Modernization of African food retailing and (un)healthy food consumption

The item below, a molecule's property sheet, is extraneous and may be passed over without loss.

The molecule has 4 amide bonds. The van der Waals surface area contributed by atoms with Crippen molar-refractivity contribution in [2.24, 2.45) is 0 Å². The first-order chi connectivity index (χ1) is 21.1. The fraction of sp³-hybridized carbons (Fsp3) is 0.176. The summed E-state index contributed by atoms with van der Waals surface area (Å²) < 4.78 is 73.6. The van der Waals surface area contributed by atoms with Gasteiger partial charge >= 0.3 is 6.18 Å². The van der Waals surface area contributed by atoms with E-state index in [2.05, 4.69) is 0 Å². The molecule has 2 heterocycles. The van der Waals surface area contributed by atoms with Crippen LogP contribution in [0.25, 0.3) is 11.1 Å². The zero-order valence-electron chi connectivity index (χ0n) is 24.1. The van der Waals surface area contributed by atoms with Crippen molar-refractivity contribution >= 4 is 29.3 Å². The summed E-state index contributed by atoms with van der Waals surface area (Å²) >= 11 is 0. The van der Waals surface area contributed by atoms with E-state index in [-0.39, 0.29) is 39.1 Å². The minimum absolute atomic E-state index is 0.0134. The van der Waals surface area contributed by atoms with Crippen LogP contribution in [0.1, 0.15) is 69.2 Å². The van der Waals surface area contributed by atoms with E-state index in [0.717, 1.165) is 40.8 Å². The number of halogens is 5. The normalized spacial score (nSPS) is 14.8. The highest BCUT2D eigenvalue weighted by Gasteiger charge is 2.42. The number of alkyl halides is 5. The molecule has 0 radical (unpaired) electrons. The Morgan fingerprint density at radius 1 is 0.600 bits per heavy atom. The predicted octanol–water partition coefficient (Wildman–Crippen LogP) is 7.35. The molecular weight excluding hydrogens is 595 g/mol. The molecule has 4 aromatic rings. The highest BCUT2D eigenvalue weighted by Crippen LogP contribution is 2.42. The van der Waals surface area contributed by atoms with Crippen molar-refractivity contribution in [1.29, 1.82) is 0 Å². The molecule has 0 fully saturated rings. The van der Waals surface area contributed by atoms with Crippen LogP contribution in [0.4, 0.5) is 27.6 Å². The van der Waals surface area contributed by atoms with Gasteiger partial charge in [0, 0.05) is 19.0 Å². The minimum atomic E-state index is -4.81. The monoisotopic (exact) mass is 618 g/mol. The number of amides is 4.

This article (PDF) in the Sustainability journal examins relationships between consumers’ socioeconomic status, use of different modern and traditional retailers, and dietary patterns in urban Zambia. Food environments in Africa are changing rapidly, with modern retailers gaining in importance. Changing food environments can influence consumers’ food choices and dietary patterns. Recent research has suggested that the growth of supermarkets leads to more consumption of processed foods, less healthy diets, and rising obesity. However, relatively little is known about what type of consumers actually use modern supermarkets and to what extent. Moreover, focusing only on supermarkets may be misleading, as most consumers obtain their food from various modern and traditional retailers. Results of this study show that two-thirds of the households use modern and traditional retailers simultaneously, but that richer households are more likely than poorer ones to use supermarkets and hypermarkets. Use of modern retailers is positively associated with higher consumption of ultra-processed foods, after also controlling for income and other socioeconomic factors. However, the use of traditional stores and kiosks is also positively associated with the consumption of ultra-processed foods, suggesting that modern retailers are not the only drivers of dietary transitions. So a focus on regulating modern retailers alone would be insufficient to promote healthy eating. Policy options to consider are regulations related to the advertisement and promotion of healthy and unhealthy foods and their strategic placement within shops. Beyond advertisement, awareness campaigns, and nudges, taxes and subsidies could also be options to promote healthy diets.